Nameless: Still rocking the music scene 20 years on
By SONI KANAKE |
4 years ago
David Mathenge 41, better known by his stage name ‘Nameless’ has stood the test of time to be one of Kenya’s top artistes. He takes us through the journey and he shares the secret that has kept his marriage afloat despite all the rumours out there.
Tell me about your latest song. What inspired it?
My latest song is called ‘Inspire.’ I released it about three weeks ago and it can be found on YouTube. It’s a song about an inspiring love that captures the body, mind, heart and soul. I got the idea of the chorus while on a trip to Amboseli and was watching the sun set with a beautiful view of Mount Kilimanjaro. I later shared the idea with my producer, Ihaji and completed the song earlier this year. We decided to shoot the video at the same location that inspired the idea.
You have managed to remain relevant; what’s your secret?
I must say I have been blessed to continue to capture my audience for almost 20 years. I don’t take it for granted. I always say that for a musician to flourish, he must continuously improve on his talent, discipline and strategy. That’s what I have identified as key elements in connecting with your audience. I continuously read the market to inform my creative process. I also have a good team that advises my next move. Reinvention is not easy but with the correct guidance, you can continuously capture your old and new audience. I am still learning and growing and hope to inspire many with my journey in this industry.
Do you write and record your music?
Yes, I always write my own songs, I also produce all my works. However, for my upcoming album I have some songs written for me to allow for diversification of the project. My style of writing is unique so it’s not been easy getting writers who understand it. However, I also it’s important for artistes to encourage specialisation in the industry so that we can improve and grow it.
What tips would you give upcoming artistes?
Be true to yourself. This industry is not as easy as it looks. Identify your weak points and improve on them. Market your strong points and reinforce them. Rate yourself genuinely and find ways to improve. You need to prove yourself in order to get people’s attention. The mistake many upcoming artistes make is to assume that just because you say you are an artiste, people must then listen to you. Feeling entitled will get you nowhere. Work hard, work smart, respect the hustle, be ready to learn, appreciate your fans, get a good genuine team to support your journey and get constructive feedback to help you improve with every project you release.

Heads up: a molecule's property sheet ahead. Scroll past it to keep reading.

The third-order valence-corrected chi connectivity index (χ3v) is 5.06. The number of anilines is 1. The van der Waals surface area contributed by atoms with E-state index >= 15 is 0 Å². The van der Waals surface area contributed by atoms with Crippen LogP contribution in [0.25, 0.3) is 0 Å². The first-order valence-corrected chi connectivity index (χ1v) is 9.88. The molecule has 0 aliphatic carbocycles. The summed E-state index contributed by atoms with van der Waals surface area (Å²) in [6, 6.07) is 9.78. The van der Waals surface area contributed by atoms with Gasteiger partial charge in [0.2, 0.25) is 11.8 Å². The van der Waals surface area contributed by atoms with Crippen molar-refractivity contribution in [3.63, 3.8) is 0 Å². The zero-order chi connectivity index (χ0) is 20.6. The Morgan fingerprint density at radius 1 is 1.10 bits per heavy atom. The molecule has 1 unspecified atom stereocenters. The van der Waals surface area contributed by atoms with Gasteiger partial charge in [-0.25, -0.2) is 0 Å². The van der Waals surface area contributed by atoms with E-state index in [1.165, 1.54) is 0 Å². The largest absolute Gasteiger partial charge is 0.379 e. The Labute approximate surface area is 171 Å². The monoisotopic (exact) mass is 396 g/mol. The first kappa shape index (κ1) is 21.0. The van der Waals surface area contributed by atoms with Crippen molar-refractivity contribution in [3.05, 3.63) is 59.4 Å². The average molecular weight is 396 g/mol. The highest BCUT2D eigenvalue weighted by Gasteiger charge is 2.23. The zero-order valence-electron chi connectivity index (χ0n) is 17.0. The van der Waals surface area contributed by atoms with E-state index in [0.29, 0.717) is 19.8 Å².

You are an architect by profession. Do you practice?
Yes I studied architecture. I’m selective of the projects that I get involved in and partner with my peers in the construction industry from time to time. I also run my company, Jengoz, that documents the stories of construction processes of major projects. I direct these construction documentaries for companies that want to have this footage for varied uses.
Do you ever wonder why you didn’t just study music?
No, I thank God I studied architecture and learnt music on the job. It gives me the best of both worlds. The principles of creation are the same in both professions but studying architecture gave me a broader understanding of people, culture, branding, order and structure, planning, creation, presentation and execution. These principles have helped me greatly in my music career.
What drives you and what do you believe in?